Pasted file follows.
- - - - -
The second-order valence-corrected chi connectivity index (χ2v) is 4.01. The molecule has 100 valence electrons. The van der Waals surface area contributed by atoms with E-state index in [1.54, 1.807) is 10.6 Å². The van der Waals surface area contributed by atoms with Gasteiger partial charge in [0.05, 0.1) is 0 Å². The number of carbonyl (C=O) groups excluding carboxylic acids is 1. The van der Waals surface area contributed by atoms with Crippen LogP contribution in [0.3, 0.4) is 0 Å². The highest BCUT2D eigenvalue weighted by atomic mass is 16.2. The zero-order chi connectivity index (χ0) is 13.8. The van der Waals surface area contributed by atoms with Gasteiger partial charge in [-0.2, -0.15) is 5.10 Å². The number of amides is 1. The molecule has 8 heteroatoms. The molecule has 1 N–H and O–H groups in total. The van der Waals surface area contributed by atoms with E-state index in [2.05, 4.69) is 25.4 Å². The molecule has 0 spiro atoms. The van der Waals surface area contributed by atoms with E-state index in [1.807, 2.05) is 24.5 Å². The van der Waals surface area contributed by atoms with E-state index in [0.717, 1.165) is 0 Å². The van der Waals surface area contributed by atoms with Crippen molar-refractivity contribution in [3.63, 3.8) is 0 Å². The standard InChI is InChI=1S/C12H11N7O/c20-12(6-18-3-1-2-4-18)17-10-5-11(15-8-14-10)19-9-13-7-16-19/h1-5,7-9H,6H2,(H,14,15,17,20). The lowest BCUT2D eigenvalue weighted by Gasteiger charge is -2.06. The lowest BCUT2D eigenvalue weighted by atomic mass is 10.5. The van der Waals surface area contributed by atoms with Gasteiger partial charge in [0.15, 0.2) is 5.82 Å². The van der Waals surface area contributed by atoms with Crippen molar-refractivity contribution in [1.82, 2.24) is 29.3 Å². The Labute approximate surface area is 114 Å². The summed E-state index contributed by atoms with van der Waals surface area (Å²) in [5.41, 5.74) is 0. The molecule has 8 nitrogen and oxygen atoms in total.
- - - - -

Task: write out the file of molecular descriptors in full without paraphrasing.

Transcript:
The second-order valence-corrected chi connectivity index (χ2v) is 4.01. The molecule has 100 valence electrons. The van der Waals surface area contributed by atoms with E-state index in [1.54, 1.807) is 10.6 Å². The van der Waals surface area contributed by atoms with Gasteiger partial charge in [0.05, 0.1) is 0 Å². The number of carbonyl (C=O) groups excluding carboxylic acids is 1. The van der Waals surface area contributed by atoms with Crippen LogP contribution in [0.3, 0.4) is 0 Å². The highest BCUT2D eigenvalue weighted by atomic mass is 16.2. The zero-order chi connectivity index (χ0) is 13.8. The van der Waals surface area contributed by atoms with Gasteiger partial charge in [-0.2, -0.15) is 5.10 Å². The number of amides is 1. The molecule has 8 heteroatoms. The molecule has 1 N–H and O–H groups in total. The van der Waals surface area contributed by atoms with E-state index in [2.05, 4.69) is 25.4 Å². The molecule has 0 spiro atoms. The van der Waals surface area contributed by atoms with E-state index in [1.807, 2.05) is 24.5 Å². The van der Waals surface area contributed by atoms with E-state index in [0.717, 1.165) is 0 Å². The van der Waals surface area contributed by atoms with Crippen molar-refractivity contribution in [3.63, 3.8) is 0 Å². The standard InChI is InChI=1S/C12H11N7O/c20-12(6-18-3-1-2-4-18)17-10-5-11(15-8-14-10)19-9-13-7-16-19/h1-5,7-9H,6H2,(H,14,15,17,20). The lowest BCUT2D eigenvalue weighted by Gasteiger charge is -2.06. The lowest BCUT2D eigenvalue weighted by atomic mass is 10.5. The van der Waals surface area contributed by atoms with Gasteiger partial charge in [0.15, 0.2) is 5.82 Å². The van der Waals surface area contributed by atoms with Crippen molar-refractivity contribution in [1.82, 2.24) is 29.3 Å². The Labute approximate surface area is 114 Å². The summed E-state index contributed by atoms with van der Waals surface area (Å²) in [5.41, 5.74) is 0. The molecule has 8 nitrogen and oxygen atoms in total.